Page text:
Private Potter

Military justice is a book you thumb through to serve the occasion. The CO is concerned for one of his men but has a CO etc. The R.A.M.C. surgeon knows a “nutcase” when he sees one. The army psychiatrist takes it for granted that the conversion of Saul was “a classic psychotic episode”.

Barabbas, there’s a fellow you can sink your teeth into, Jesus a buck to be passed.

“It doesn’t make sense, I’m only a—”

“Suspected hallucinant.” Leaving the whole matter to Brigade in a semi-detached manner is precisely the originality of the screenplay by Harwood and Wrede, whose direction sustains the joke and takes the trick. He has before him Kubrick’s Paths of Glory, Richardson’s the loneliness of the long distance runner after, and Ford’s The Informer in the background.

“Is he homosexual?” Horatio Bottomley is cited as a precedent. “A saint in the army is a nonconformist, and there’s no room for them.” Cf. “The Vision” (One Step Beyond, dir. John Newland).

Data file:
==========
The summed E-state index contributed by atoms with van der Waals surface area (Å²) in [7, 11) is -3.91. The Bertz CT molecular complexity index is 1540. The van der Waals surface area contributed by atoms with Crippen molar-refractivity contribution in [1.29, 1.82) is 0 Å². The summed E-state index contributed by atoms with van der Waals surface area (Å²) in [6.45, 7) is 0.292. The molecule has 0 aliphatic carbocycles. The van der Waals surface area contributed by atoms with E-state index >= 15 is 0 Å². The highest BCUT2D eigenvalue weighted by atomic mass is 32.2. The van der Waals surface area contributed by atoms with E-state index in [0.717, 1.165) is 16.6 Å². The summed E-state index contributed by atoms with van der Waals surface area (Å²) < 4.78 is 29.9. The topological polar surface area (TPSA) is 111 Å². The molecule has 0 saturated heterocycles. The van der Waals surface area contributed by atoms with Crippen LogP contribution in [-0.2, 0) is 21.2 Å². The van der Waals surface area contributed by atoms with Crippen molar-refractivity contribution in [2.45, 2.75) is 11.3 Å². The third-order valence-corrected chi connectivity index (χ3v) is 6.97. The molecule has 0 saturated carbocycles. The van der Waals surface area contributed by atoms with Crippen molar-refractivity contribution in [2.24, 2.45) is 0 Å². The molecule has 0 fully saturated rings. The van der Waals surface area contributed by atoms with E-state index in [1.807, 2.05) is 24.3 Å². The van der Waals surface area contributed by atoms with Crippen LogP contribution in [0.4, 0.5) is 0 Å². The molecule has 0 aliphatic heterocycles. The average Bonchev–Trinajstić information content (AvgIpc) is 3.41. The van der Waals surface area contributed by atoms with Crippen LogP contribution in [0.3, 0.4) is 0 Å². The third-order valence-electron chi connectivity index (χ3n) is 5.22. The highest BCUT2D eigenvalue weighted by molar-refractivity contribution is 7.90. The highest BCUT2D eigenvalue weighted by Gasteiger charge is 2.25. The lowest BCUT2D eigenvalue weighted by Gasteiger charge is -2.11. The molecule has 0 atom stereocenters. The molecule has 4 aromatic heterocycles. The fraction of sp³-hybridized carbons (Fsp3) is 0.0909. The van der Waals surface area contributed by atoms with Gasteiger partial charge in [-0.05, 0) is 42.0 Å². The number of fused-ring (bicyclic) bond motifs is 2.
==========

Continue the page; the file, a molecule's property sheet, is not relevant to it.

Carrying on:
Variety, “an egghead pic that doesn’t quite come off.” TV Guide, “a confusing mishmash”. Eleanor Mannikka (All Movie Guide), “conventional military drama”. Halliwell’s Film Guide, “stilted morality play.”


One day in the life of Ivan Denisovich

Eyewitness corroboration of Cole Porter’s “dear Siberia”, largely spent on a construction site in the middle of nowhere but not, Ivan Denisovich thanks God like the peasant he is, building a Socialist Center for Cultural Activities from scratch, you could freeze to death.

A “special” gulag, i.e., “no thieves and murderers”, offenses to Stalin and the State, odd, curious things.

“A careful, tasteful, rather sumptuous illustrated edition” (Roger Greenspun, New York Times).

“A tribute to the inherent dignity of man” (Variety).

“Worthy, faithful... accurate and restrained... forsakes passion... cold and clinical” (Geoff Andrew, Time Out Film Guide).

Cinematography by Sven Nykvist, excellent score by Arne Nordheim.

Halliwell’s Film Guide rates it “fairly successful”.